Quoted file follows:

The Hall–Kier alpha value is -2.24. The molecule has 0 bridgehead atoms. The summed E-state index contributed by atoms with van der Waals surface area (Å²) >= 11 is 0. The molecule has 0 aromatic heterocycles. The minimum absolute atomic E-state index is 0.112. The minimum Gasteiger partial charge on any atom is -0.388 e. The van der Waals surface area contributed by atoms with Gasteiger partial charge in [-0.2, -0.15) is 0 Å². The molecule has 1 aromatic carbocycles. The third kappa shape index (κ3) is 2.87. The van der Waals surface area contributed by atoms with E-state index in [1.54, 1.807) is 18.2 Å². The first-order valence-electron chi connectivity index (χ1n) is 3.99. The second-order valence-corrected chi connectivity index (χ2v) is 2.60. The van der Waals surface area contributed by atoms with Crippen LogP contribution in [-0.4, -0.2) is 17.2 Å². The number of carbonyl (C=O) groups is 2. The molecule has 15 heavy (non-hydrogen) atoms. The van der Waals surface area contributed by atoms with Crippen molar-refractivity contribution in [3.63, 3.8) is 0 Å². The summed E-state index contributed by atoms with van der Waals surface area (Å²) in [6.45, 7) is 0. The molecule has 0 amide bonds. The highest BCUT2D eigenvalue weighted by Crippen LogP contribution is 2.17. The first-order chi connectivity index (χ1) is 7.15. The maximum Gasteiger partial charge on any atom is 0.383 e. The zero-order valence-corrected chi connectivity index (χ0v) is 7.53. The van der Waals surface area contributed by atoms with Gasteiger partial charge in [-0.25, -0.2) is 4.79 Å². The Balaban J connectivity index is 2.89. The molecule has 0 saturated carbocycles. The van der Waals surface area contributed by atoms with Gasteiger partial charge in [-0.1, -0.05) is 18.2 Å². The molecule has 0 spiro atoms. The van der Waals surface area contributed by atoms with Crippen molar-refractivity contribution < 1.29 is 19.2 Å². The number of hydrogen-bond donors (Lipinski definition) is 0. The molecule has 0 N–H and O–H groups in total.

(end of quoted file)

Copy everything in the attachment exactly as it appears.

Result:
The Hall–Kier alpha value is -2.24. The molecule has 0 bridgehead atoms. The summed E-state index contributed by atoms with van der Waals surface area (Å²) >= 11 is 0. The molecule has 0 aromatic heterocycles. The minimum absolute atomic E-state index is 0.112. The minimum Gasteiger partial charge on any atom is -0.388 e. The van der Waals surface area contributed by atoms with Gasteiger partial charge in [-0.2, -0.15) is 0 Å². The molecule has 1 aromatic carbocycles. The third kappa shape index (κ3) is 2.87. The van der Waals surface area contributed by atoms with E-state index in [1.54, 1.807) is 18.2 Å². The first-order valence-electron chi connectivity index (χ1n) is 3.99. The second-order valence-corrected chi connectivity index (χ2v) is 2.60. The van der Waals surface area contributed by atoms with Crippen LogP contribution in [-0.4, -0.2) is 17.2 Å². The number of carbonyl (C=O) groups is 2. The molecule has 15 heavy (non-hydrogen) atoms. The van der Waals surface area contributed by atoms with Crippen molar-refractivity contribution in [3.63, 3.8) is 0 Å². The summed E-state index contributed by atoms with van der Waals surface area (Å²) in [6.45, 7) is 0. The molecule has 0 amide bonds. The highest BCUT2D eigenvalue weighted by Crippen LogP contribution is 2.17. The first-order chi connectivity index (χ1) is 7.15. The maximum Gasteiger partial charge on any atom is 0.383 e. The zero-order valence-corrected chi connectivity index (χ0v) is 7.53. The van der Waals surface area contributed by atoms with Gasteiger partial charge in [-0.25, -0.2) is 4.79 Å². The Balaban J connectivity index is 2.89. The molecule has 0 saturated carbocycles. The van der Waals surface area contributed by atoms with Gasteiger partial charge in [-0.1, -0.05) is 18.2 Å². The molecule has 0 spiro atoms. The van der Waals surface area contributed by atoms with Crippen molar-refractivity contribution < 1.29 is 19.2 Å². The number of hydrogen-bond donors (Lipinski definition) is 0. The molecule has 0 N–H and O–H groups in total.